Francois Hollande and his allies must now seek a revised upper income tax rate for the wealthiest in France, after an initial version was ruled unconstitutional. The tax was among Hollande's key campaign pledges.
French President Francois Hollande did not comment publicly on Saturday after his proposed 75-percent tax rate for the country's top-earners was rejected by France's Constitutional Council. However aides close to the president told the French media that the president was "serene" after the setback.
Prime Minister Jean-Marc Ayrault faced the music in public instead, pledging a revised version of the bill before the end of 2013.
"The government will propose a new system that conforms with the principles laid down by the decision of the Constitutional Council," Ayrault said on Saturday. The council, nicknamed the "wise ones" in France, is comprised of former political, judicial, and civil leaders. It is charged with verifying the legality of draft laws and solving electoral disputes.
The rejected bill proposed a 75-percent rate for individuals earning over 1 million euros ($1.32 million) per year.
Technical blunder, not a rate rejection
Income tax in France is not usually levied against individuals, but rather households. The Constitutional Council ruled that the proposed 75-percent tax for the super-rich was not legal, because the rule was applied to individuals.
In other words, a family with one wage-earner bringing home 1.1 million euros per year would have paid the higher rate, while another household with two people each earning 900,000 euros would not.
The 75-percent tax rate itself, a source of outrage among the wealthy and the center-right opposition in France, was not rejected by the council.
As well as prominent actor Gerard Depardieu, who recently moved to Belgium in protest of the proposal, the French Football League was among the harshest non-political critics of the move.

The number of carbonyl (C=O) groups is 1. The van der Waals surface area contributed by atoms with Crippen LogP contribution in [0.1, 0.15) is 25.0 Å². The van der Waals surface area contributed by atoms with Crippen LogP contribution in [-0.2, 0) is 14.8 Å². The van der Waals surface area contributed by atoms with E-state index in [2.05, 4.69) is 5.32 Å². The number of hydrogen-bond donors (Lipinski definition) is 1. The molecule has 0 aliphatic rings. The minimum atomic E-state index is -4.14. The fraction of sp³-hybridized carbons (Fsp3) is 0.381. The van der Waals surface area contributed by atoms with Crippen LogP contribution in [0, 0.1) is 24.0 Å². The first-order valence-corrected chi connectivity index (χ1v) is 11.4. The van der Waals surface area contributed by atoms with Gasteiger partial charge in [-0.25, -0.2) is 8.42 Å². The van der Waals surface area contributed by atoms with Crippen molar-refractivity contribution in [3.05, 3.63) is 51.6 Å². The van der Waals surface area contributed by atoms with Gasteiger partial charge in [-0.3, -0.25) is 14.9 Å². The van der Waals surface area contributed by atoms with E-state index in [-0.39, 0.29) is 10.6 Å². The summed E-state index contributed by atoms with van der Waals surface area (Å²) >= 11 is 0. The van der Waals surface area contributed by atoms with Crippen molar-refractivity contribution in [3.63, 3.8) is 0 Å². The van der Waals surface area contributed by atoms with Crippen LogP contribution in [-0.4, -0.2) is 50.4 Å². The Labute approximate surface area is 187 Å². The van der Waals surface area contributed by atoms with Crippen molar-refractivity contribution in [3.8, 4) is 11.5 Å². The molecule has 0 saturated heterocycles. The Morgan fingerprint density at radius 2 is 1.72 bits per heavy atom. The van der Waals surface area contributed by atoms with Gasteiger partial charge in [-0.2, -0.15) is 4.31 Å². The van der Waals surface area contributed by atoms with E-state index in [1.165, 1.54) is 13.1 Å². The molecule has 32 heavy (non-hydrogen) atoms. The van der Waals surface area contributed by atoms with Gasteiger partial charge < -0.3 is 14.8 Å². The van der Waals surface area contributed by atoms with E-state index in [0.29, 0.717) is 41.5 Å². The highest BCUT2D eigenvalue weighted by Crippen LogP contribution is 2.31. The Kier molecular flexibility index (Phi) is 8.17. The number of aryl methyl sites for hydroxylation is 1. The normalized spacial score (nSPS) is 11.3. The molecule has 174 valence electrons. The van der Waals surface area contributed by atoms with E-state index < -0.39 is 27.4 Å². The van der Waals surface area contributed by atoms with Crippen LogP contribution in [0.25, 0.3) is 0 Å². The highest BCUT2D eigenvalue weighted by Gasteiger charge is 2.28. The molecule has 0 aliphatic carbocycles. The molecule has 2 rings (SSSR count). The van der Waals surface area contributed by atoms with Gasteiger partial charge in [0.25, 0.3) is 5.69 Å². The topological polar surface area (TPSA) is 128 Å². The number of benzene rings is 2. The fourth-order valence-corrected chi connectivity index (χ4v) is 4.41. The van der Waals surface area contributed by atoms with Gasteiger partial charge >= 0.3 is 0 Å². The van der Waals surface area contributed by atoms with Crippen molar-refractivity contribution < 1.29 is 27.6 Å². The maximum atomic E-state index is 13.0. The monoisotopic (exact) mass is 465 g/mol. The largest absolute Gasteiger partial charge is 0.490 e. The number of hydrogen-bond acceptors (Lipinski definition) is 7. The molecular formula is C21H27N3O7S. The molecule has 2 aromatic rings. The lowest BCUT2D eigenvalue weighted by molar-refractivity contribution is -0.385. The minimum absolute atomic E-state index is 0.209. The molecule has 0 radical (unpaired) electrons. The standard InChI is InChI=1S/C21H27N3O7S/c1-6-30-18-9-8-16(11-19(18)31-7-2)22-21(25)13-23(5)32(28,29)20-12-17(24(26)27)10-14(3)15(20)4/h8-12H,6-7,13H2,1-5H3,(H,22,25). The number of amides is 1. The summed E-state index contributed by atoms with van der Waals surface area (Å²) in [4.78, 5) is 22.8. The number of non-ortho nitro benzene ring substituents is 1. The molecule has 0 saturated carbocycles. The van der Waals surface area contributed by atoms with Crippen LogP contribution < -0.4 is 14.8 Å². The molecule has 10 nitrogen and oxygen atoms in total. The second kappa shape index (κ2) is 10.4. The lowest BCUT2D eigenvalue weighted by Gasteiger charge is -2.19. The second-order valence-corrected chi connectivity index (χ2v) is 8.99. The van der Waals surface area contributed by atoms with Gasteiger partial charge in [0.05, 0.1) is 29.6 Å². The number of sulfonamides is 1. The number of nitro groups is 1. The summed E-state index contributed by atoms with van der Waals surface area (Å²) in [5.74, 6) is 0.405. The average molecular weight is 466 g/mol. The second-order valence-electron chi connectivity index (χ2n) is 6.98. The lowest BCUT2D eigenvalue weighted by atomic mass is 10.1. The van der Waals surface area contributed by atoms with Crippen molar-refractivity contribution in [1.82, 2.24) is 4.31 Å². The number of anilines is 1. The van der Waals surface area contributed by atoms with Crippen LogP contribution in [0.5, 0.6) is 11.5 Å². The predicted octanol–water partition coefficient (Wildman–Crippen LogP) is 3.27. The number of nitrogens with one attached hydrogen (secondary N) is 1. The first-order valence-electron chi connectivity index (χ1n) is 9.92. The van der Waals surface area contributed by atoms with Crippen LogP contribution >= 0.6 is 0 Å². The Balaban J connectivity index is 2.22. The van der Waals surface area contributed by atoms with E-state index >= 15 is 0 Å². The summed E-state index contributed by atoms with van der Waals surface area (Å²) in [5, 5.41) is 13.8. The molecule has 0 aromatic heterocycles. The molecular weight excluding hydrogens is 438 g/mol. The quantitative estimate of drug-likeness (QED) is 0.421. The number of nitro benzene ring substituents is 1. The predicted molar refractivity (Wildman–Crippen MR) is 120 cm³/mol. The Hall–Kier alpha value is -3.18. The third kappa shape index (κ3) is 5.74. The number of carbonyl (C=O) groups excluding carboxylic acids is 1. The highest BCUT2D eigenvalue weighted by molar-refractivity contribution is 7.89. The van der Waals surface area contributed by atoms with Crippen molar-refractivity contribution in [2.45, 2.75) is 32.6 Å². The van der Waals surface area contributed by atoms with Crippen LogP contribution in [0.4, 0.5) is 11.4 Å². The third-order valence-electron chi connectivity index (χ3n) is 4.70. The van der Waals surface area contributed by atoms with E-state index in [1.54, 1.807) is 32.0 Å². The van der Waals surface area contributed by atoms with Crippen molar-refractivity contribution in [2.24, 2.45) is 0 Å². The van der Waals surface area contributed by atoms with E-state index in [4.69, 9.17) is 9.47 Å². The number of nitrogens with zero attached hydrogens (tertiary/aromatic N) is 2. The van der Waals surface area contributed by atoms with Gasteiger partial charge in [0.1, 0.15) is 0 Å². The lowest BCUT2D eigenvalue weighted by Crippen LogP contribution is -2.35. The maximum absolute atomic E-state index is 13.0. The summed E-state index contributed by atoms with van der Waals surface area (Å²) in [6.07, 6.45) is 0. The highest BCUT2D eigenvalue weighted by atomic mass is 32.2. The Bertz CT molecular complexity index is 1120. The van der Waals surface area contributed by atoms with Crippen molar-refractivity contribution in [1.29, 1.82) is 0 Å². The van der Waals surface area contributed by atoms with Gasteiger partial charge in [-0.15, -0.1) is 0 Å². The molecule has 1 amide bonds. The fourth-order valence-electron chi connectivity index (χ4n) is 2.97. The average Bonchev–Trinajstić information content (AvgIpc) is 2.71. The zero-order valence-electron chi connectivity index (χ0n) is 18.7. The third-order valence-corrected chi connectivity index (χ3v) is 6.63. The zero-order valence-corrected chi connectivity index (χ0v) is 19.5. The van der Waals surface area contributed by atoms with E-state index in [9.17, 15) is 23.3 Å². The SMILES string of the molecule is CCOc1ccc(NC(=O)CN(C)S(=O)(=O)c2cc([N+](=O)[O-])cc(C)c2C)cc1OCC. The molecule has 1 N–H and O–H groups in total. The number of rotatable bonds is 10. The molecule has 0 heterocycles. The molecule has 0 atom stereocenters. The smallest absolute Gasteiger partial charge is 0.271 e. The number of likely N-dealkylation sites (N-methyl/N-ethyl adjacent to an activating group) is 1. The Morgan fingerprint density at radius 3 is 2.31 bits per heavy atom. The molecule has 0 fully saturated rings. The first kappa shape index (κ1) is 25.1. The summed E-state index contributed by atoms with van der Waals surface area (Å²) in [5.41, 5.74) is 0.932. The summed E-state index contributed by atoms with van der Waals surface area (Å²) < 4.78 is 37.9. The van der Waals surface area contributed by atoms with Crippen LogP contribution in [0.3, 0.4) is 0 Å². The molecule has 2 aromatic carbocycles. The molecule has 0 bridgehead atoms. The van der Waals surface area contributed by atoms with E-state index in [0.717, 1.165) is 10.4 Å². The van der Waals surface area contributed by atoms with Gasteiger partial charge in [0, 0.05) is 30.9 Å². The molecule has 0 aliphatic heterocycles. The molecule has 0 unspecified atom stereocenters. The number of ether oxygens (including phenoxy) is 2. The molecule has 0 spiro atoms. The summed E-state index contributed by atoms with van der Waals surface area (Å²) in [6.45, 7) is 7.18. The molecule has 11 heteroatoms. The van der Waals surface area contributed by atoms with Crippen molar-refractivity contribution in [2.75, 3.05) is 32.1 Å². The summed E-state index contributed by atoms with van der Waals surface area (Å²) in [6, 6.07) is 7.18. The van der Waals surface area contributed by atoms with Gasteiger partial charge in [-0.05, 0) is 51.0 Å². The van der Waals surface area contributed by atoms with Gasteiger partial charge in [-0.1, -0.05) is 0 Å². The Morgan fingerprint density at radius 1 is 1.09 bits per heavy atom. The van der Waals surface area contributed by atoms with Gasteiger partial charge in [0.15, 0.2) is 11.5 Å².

Symbolic pledge, 'marginal' impact
Prime Minister Ayrault's minister charged with budget affairs, Jerome Cahuzac, told newspaper Le Monde that the setback would mean losses of between 400 and 500 million euros for the French government. He described this figure as "most certainly marginal" against the backdrop of total government revenues of around 300 billion euros.
Comparatively conservative newspaper le Figaro wrote in an analysis article after the verdict that the ultra-rich tax was a symbolic legislation as part of Hollande's election campaign, not a crucial new source of revenue. "Perhaps it was the very proposal that would have most seduced the left of the left," le Figaro's Beatrice Houchard wrote.
France is seeking to rein in public sector borrowing, and Hollande campaigned heavily on the idea that the country's wealthiest should contribute more towards this end.
Hollande is trying to balance higher taxes and reduced spending with encouraging economic growth; France has an unemployment rate of more than 10 percent, and only squeaked out of recession in the third quarter of 2012, unexpectedly logging meager growth for the July-September period.
msh/jr (AFP, dpa, Reuters)
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